Making The Sans I/O Ideal A Reality For The Websockets Library
Working with network protocols is a common need for software projects, particularly in the current age of the internet. As a result, there are a multitude of libraries that provide interfaces to the various protocols. The problem is that implementing a network protocol properly and handling all of the edge cases is hard, and most of the available libraries are bound to a particular I/O paradigm which prevents them from being widely reused. To address this shortcoming there has been a movement towards "sans I/O" implementations that provide the business logic for a given protocol while remaining agnostic to whether you are using async I/O, Twisted, threads, etc. In this episode Aymeric Augustin shares his experience of refactoring his popular websockets library to be I/O agnostic, including the challenges involved in how to design the interfaces, the benefits it provides in simplifying the tests, and the work needed to add back support for async I/O and other runtimes. This is a great conversation about what is involved in making an ideal a reality.
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- Your host as usual is Tobias Macey and today I’m interviewing Aymeric Augustin about his work on the websockets library and the work involved in making it sans I/O
- How did you get introduced to Python?
- Can you start by giving an overview of your work on the websockets library and how the project got started?
- What does "sans I/O" mean and what are the goals associated with it?
- Can you share the history of your work on the websockets project?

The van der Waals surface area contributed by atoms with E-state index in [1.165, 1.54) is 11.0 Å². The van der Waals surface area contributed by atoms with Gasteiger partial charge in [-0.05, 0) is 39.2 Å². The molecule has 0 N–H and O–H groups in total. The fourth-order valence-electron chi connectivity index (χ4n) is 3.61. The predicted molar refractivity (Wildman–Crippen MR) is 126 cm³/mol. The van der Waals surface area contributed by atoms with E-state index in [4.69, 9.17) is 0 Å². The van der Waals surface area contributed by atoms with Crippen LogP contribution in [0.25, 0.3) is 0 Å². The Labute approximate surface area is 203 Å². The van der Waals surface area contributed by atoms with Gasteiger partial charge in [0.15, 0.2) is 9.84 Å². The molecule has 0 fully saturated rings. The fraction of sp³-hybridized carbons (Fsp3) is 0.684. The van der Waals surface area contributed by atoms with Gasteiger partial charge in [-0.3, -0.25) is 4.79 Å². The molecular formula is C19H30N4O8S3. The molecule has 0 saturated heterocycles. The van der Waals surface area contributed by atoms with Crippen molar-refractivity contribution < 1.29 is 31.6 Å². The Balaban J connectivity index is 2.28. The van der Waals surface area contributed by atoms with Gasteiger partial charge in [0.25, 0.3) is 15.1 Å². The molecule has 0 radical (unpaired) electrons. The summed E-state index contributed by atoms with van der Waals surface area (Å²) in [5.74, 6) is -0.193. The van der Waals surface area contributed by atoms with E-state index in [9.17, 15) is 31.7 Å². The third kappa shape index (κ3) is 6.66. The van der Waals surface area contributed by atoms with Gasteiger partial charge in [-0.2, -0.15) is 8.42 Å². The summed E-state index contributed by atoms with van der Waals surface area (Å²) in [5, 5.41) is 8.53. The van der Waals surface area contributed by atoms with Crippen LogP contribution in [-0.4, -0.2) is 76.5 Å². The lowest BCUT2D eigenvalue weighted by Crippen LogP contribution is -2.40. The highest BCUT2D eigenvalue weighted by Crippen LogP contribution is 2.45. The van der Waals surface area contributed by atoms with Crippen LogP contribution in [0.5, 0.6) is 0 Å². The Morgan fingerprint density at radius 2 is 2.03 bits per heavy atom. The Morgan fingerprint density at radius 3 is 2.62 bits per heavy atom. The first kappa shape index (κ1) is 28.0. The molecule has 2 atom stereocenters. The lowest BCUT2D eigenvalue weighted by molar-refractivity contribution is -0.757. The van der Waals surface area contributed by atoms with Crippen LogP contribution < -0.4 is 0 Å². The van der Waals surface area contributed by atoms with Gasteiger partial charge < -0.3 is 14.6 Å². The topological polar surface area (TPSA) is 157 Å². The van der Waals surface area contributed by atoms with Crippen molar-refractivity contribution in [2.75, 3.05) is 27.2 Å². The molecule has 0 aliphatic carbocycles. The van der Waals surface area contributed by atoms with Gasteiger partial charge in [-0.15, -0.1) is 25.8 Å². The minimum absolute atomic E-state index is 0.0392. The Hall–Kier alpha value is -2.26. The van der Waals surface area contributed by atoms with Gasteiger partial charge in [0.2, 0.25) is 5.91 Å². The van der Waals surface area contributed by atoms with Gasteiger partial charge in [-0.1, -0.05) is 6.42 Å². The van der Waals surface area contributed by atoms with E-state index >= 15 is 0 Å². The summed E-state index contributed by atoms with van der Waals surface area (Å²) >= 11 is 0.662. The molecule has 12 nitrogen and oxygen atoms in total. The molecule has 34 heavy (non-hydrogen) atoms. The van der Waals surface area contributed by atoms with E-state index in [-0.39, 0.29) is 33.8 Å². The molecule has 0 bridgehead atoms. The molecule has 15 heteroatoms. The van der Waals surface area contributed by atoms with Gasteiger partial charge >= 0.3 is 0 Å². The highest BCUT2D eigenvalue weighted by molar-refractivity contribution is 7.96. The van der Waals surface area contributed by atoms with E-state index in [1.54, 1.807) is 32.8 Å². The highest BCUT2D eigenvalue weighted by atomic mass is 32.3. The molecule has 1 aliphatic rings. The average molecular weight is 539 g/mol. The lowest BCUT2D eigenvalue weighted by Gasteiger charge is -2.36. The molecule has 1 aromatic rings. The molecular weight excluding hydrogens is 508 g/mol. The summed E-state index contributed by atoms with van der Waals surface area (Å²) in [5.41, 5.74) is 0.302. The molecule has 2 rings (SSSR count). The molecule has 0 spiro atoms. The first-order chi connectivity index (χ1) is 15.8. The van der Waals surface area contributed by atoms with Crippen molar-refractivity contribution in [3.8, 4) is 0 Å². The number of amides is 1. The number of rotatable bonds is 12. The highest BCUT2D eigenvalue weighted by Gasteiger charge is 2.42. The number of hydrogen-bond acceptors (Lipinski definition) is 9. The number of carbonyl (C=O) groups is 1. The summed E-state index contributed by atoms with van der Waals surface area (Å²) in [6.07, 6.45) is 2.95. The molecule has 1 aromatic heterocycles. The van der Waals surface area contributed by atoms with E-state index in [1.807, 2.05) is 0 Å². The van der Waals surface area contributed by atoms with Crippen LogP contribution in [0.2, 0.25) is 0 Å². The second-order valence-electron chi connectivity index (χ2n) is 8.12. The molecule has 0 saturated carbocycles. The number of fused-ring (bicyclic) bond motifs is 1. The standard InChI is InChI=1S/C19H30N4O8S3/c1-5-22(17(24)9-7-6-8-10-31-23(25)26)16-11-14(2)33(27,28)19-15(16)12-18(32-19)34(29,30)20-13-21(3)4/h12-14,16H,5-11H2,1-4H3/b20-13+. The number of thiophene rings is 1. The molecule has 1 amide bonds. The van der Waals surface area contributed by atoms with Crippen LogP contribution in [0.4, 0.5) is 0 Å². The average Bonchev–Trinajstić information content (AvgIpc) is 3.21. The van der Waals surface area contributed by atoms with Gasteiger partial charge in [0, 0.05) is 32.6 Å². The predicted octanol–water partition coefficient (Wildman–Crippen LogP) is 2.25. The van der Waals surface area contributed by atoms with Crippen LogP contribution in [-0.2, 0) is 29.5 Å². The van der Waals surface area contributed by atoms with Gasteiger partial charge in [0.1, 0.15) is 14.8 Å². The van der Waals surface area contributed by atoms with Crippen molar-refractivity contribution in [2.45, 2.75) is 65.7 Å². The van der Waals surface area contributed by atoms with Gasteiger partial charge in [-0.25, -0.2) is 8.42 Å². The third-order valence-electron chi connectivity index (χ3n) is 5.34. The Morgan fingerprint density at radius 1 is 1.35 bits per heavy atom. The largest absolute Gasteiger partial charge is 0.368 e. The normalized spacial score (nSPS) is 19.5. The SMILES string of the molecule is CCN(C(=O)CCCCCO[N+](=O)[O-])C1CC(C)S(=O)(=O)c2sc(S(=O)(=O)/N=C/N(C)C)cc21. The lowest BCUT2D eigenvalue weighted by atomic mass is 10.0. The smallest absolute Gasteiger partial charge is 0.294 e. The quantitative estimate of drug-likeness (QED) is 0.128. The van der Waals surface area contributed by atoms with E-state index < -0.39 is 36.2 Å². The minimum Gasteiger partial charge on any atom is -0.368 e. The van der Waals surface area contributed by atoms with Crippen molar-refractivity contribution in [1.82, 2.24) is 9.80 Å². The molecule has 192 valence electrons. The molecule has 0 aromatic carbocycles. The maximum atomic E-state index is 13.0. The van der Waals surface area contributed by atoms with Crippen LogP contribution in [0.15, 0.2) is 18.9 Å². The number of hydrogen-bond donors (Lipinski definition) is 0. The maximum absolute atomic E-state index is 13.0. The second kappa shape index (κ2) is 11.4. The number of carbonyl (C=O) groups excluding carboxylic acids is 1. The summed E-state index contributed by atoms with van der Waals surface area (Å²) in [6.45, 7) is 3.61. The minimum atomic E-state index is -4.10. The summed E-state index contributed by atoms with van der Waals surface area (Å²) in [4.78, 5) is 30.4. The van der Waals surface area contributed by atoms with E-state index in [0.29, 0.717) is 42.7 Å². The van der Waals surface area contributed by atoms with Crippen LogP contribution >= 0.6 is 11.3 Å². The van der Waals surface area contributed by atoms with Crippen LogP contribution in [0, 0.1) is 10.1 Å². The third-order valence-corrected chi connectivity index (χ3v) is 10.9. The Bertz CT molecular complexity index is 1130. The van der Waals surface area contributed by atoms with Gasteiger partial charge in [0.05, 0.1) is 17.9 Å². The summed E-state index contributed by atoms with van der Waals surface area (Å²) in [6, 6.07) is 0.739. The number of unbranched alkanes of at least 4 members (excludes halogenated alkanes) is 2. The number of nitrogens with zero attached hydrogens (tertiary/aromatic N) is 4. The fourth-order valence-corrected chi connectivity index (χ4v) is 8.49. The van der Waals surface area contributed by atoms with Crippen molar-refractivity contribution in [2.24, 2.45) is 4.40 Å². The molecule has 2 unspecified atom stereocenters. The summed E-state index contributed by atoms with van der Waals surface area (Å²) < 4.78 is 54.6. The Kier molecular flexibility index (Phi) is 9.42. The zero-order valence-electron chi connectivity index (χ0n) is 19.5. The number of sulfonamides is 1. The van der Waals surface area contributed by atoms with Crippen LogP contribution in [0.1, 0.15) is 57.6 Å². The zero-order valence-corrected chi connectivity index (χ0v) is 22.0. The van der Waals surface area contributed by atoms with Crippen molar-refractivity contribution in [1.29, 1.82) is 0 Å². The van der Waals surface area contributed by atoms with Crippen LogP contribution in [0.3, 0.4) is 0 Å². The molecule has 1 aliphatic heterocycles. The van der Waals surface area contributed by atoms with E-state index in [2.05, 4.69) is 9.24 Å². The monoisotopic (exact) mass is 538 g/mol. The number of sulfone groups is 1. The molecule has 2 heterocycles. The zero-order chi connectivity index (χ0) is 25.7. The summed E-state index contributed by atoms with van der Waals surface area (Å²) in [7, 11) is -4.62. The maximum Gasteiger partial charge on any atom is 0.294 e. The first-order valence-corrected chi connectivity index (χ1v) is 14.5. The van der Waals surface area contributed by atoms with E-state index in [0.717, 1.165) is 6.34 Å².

- What was your motivation for starting down the path of rearchitecting a project that is already production ready?
- Can you talk through how the websockets library is architected currently?
- How has the design of the project evolved since you first began working on it?
- At a high level, what were the changes required to make it functionally sans i/o?
- What do you see as the primary challenges associated with making network related libraries sans i/o?
- In your experience of porting websockets to be purely protocol oriented, what are the technical and design challenges that you faced?
- One of the goals of the Sans I/O approach is to support reusability and composability of network protocol implementations. What has your experience been as to the viability of those goals in practice?
- What is your current perspective on the cost/benefit of the sans i/o conversion?
- Who are the primary consumers of the websockets library?
- How do you foresee the target audience changing once you have completed extracting the protocol logic?
- What are some of the most interesting, innovative, or unexpected ways that you have seen the websockets project used?
- What are the most interesting, unexpected, or challenging lessons that you have learned while working on the websockets project and sans i/o conversion?
- What do you have planned for the future of the project?
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